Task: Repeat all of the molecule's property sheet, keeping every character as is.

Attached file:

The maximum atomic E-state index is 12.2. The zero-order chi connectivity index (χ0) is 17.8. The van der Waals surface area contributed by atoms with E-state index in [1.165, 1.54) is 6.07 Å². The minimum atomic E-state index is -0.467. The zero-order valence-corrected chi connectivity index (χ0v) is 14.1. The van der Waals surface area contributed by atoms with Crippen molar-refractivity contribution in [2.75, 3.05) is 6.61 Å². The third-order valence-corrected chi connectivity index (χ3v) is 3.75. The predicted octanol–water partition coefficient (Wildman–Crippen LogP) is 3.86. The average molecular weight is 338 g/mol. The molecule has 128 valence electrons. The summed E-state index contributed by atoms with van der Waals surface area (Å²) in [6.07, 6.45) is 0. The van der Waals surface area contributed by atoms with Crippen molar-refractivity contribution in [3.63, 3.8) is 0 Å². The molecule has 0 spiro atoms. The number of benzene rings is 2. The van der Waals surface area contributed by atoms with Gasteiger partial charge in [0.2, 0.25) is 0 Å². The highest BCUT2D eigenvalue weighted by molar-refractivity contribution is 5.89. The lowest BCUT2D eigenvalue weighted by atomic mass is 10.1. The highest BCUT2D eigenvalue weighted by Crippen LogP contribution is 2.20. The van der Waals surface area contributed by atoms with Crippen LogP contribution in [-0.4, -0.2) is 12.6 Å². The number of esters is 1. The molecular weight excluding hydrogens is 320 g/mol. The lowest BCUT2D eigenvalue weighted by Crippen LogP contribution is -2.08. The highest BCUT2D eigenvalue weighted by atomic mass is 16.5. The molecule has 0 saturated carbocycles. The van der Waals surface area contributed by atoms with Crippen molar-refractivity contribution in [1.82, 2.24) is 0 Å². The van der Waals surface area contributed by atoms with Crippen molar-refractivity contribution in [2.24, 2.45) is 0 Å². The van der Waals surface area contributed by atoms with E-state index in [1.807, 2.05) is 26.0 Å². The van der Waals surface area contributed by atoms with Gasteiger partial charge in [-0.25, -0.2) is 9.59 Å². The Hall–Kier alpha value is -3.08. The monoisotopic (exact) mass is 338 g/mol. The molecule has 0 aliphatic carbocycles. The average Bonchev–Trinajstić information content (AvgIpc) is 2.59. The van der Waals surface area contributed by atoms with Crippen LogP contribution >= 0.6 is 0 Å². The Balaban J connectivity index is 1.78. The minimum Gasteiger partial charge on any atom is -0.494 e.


The maximum atomic E-state index is 12.2. The zero-order chi connectivity index (χ0) is 17.8. The van der Waals surface area contributed by atoms with E-state index in [1.165, 1.54) is 6.07 Å². The minimum atomic E-state index is -0.467. The zero-order valence-corrected chi connectivity index (χ0v) is 14.1. The van der Waals surface area contributed by atoms with Crippen molar-refractivity contribution in [2.75, 3.05) is 6.61 Å². The third-order valence-corrected chi connectivity index (χ3v) is 3.75. The predicted octanol–water partition coefficient (Wildman–Crippen LogP) is 3.86. The average molecular weight is 338 g/mol. The molecule has 128 valence electrons. The summed E-state index contributed by atoms with van der Waals surface area (Å²) in [6.07, 6.45) is 0. The van der Waals surface area contributed by atoms with Crippen molar-refractivity contribution in [3.63, 3.8) is 0 Å². The molecule has 0 spiro atoms. The number of benzene rings is 2. The van der Waals surface area contributed by atoms with Gasteiger partial charge in [0.2, 0.25) is 0 Å². The highest BCUT2D eigenvalue weighted by molar-refractivity contribution is 5.89. The lowest BCUT2D eigenvalue weighted by atomic mass is 10.1. The highest BCUT2D eigenvalue weighted by Crippen LogP contribution is 2.20. The van der Waals surface area contributed by atoms with Crippen LogP contribution in [-0.4, -0.2) is 12.6 Å². The number of esters is 1. The molecular weight excluding hydrogens is 320 g/mol. The lowest BCUT2D eigenvalue weighted by Crippen LogP contribution is -2.08. The highest BCUT2D eigenvalue weighted by atomic mass is 16.5. The molecule has 0 saturated carbocycles. The van der Waals surface area contributed by atoms with Crippen molar-refractivity contribution in [1.82, 2.24) is 0 Å². The van der Waals surface area contributed by atoms with Crippen molar-refractivity contribution in [2.24, 2.45) is 0 Å². The van der Waals surface area contributed by atoms with E-state index in [1.807, 2.05) is 26.0 Å². The van der Waals surface area contributed by atoms with Gasteiger partial charge in [-0.25, -0.2) is 9.59 Å². The Hall–Kier alpha value is -3.08. The monoisotopic (exact) mass is 338 g/mol. The molecule has 0 aliphatic carbocycles. The average Bonchev–Trinajstić information content (AvgIpc) is 2.59. The van der Waals surface area contributed by atoms with Crippen LogP contribution >= 0.6 is 0 Å². The Balaban J connectivity index is 1.78. The minimum Gasteiger partial charge on any atom is -0.494 e.